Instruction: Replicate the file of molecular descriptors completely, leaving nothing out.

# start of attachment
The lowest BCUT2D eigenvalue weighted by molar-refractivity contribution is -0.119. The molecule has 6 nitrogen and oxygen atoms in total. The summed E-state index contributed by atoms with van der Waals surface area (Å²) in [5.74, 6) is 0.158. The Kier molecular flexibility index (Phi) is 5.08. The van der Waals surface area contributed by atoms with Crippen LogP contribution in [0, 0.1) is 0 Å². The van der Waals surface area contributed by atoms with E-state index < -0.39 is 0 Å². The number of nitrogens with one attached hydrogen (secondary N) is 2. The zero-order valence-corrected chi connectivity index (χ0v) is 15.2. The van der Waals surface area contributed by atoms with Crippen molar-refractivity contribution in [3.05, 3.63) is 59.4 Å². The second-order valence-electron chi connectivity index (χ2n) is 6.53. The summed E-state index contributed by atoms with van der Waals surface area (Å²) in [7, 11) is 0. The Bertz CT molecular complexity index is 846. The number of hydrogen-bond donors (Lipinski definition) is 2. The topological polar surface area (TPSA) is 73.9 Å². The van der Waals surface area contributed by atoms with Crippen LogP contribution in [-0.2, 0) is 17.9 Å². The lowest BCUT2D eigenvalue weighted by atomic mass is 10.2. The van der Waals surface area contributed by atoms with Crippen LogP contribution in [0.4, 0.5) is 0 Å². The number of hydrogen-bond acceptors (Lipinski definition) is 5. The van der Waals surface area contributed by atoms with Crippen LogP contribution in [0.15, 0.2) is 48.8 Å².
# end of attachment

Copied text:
The lowest BCUT2D eigenvalue weighted by molar-refractivity contribution is -0.119. The molecule has 6 nitrogen and oxygen atoms in total. The summed E-state index contributed by atoms with van der Waals surface area (Å²) in [5.74, 6) is 0.158. The Kier molecular flexibility index (Phi) is 5.08. The van der Waals surface area contributed by atoms with Crippen LogP contribution in [0, 0.1) is 0 Å². The van der Waals surface area contributed by atoms with E-state index < -0.39 is 0 Å². The number of nitrogens with one attached hydrogen (secondary N) is 2. The zero-order valence-corrected chi connectivity index (χ0v) is 15.2. The van der Waals surface area contributed by atoms with Crippen molar-refractivity contribution in [3.05, 3.63) is 59.4 Å². The second-order valence-electron chi connectivity index (χ2n) is 6.53. The summed E-state index contributed by atoms with van der Waals surface area (Å²) in [7, 11) is 0. The Bertz CT molecular complexity index is 846. The number of hydrogen-bond donors (Lipinski definition) is 2. The topological polar surface area (TPSA) is 73.9 Å². The van der Waals surface area contributed by atoms with Crippen LogP contribution in [-0.2, 0) is 17.9 Å². The lowest BCUT2D eigenvalue weighted by atomic mass is 10.2. The van der Waals surface area contributed by atoms with Crippen LogP contribution in [0.4, 0.5) is 0 Å². The number of hydrogen-bond acceptors (Lipinski definition) is 5. The van der Waals surface area contributed by atoms with Crippen LogP contribution in [0.15, 0.2) is 48.8 Å².